Measles, Mumps, Rubella Vaccination and Autism: A Nationwide Cohort Study

ORIGINAL RESEARCH |5 MARCH 2019

Anders Hviid, DrMedSci; Jørgen Vinsløv Hansen, PhD; Morten Frisch, DrMedSci; Mads Melbye, DrMedSci Article, Author, and Disclosure InformationFULL TEXT


Abstract

Background:

The hypothesized link between the measles, mumps, rubella (MMR) vaccine and autism continues to cause concern and challenge vaccine uptake.Objective:

To evaluate whether the MMR vaccine increases the risk for autism in children, subgroups of children, or time periods after vaccination.Design:

Nationwide cohort study.Setting:

Denmark.Participants:

657 461 children born in Denmark from 1999 through 31 December 2010, with follow-up from 1 year of age and through 31 August 2013.Measurements:

Danish population registries were used to link information on MMR vaccination, autism diagnoses, other childhood vaccines, sibling history of autism, and autism risk factors to children in the cohort. Survival analysis of the time to autism diagnosis with Cox proportional hazards regression was used to estimate hazard ratios of autism according to MMR vaccination status, with adjustment for age, birth year, sex, other childhood vaccines, sibling history of autism, and autism risk factors (based on a disease risk score).Results:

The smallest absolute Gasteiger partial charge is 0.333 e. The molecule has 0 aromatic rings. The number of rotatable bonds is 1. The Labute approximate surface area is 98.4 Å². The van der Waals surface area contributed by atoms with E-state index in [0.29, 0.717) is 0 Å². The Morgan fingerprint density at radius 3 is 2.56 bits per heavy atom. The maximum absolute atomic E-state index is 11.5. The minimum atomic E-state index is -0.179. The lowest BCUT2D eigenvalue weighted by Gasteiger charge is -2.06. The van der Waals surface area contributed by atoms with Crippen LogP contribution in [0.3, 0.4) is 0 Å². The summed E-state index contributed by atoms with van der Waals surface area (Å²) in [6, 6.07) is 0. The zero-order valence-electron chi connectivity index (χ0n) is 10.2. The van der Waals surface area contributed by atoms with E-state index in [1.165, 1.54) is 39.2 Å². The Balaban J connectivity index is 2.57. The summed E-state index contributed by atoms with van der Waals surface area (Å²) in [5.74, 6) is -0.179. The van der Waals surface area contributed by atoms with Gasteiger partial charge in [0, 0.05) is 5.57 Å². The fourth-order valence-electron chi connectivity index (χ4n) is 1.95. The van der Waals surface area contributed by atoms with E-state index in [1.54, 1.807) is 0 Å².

During 5 025 754 person-years of follow-up, 6517 children were diagnosed with autism (incidence rate, 129.7 per 100 000 person-years). Comparing MMR-vaccinated with MMR-unvaccinated children yielded a fully adjusted autism hazard ratio of 0.93 (95% CI, 0.85 to 1.02). Similarly, no increased risk for autism after MMR vaccination was consistently observed in subgroups of children defined according to sibling history of autism, autism risk factors (based on a disease risk score) or other childhood vaccinations, or during specified time periods after vaccination.Limitation:

No individual medical charts were reviewed.Conclusion:

The study strongly supports that MMR vaccination does not increase the risk for autism, does not trigger autism in susceptible children, and is not associated with clustering of autism cases after vaccination. It adds to previous studies through significant additional statistical power and by addressing hypotheses of susceptible subgroups and clustering of cases.Primary Funding Source:

Novo Nordisk Foundation and Danish Ministry of Health.

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